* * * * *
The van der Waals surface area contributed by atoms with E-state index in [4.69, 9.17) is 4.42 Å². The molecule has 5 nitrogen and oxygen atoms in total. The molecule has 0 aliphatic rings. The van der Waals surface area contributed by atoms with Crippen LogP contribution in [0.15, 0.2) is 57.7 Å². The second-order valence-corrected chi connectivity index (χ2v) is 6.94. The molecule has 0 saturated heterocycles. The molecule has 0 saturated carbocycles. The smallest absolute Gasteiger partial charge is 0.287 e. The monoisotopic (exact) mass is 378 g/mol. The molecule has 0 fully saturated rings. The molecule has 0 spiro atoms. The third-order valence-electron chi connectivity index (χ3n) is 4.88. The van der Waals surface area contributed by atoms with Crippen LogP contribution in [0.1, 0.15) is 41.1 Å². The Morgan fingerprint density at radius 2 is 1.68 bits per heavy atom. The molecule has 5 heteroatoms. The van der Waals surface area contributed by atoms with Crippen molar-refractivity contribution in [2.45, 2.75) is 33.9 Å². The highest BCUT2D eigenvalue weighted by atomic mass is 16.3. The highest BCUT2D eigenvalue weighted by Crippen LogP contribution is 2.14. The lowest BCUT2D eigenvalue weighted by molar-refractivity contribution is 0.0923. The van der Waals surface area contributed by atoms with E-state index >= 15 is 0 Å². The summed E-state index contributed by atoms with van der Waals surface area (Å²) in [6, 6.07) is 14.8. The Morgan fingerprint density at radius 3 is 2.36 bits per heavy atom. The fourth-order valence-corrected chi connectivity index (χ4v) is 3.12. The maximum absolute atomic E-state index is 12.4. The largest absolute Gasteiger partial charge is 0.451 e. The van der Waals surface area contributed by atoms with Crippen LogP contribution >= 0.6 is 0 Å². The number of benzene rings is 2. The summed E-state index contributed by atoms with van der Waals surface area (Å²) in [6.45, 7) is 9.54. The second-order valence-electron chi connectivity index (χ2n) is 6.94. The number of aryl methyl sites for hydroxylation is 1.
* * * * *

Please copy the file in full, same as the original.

The van der Waals surface area contributed by atoms with E-state index in [4.69, 9.17) is 4.42 Å². The molecule has 5 nitrogen and oxygen atoms in total. The molecule has 0 aliphatic rings. The van der Waals surface area contributed by atoms with Crippen LogP contribution in [0.15, 0.2) is 57.7 Å². The second-order valence-corrected chi connectivity index (χ2v) is 6.94. The molecule has 0 saturated heterocycles. The molecule has 0 saturated carbocycles. The smallest absolute Gasteiger partial charge is 0.287 e. The monoisotopic (exact) mass is 378 g/mol. The molecule has 0 fully saturated rings. The molecule has 0 spiro atoms. The third-order valence-electron chi connectivity index (χ3n) is 4.88. The van der Waals surface area contributed by atoms with Crippen LogP contribution in [0.1, 0.15) is 41.1 Å². The Morgan fingerprint density at radius 2 is 1.68 bits per heavy atom. The molecule has 5 heteroatoms. The van der Waals surface area contributed by atoms with Crippen molar-refractivity contribution in [2.45, 2.75) is 33.9 Å². The highest BCUT2D eigenvalue weighted by atomic mass is 16.3. The highest BCUT2D eigenvalue weighted by Crippen LogP contribution is 2.14. The lowest BCUT2D eigenvalue weighted by molar-refractivity contribution is 0.0923. The van der Waals surface area contributed by atoms with E-state index >= 15 is 0 Å². The summed E-state index contributed by atoms with van der Waals surface area (Å²) in [6, 6.07) is 14.8. The Morgan fingerprint density at radius 3 is 2.36 bits per heavy atom. The fourth-order valence-corrected chi connectivity index (χ4v) is 3.12. The maximum absolute atomic E-state index is 12.4. The largest absolute Gasteiger partial charge is 0.451 e. The van der Waals surface area contributed by atoms with Crippen LogP contribution >= 0.6 is 0 Å². The number of benzene rings is 2. The summed E-state index contributed by atoms with van der Waals surface area (Å²) in [6.45, 7) is 9.54. The second-order valence-electron chi connectivity index (χ2n) is 6.94. The number of aryl methyl sites for hydroxylation is 1.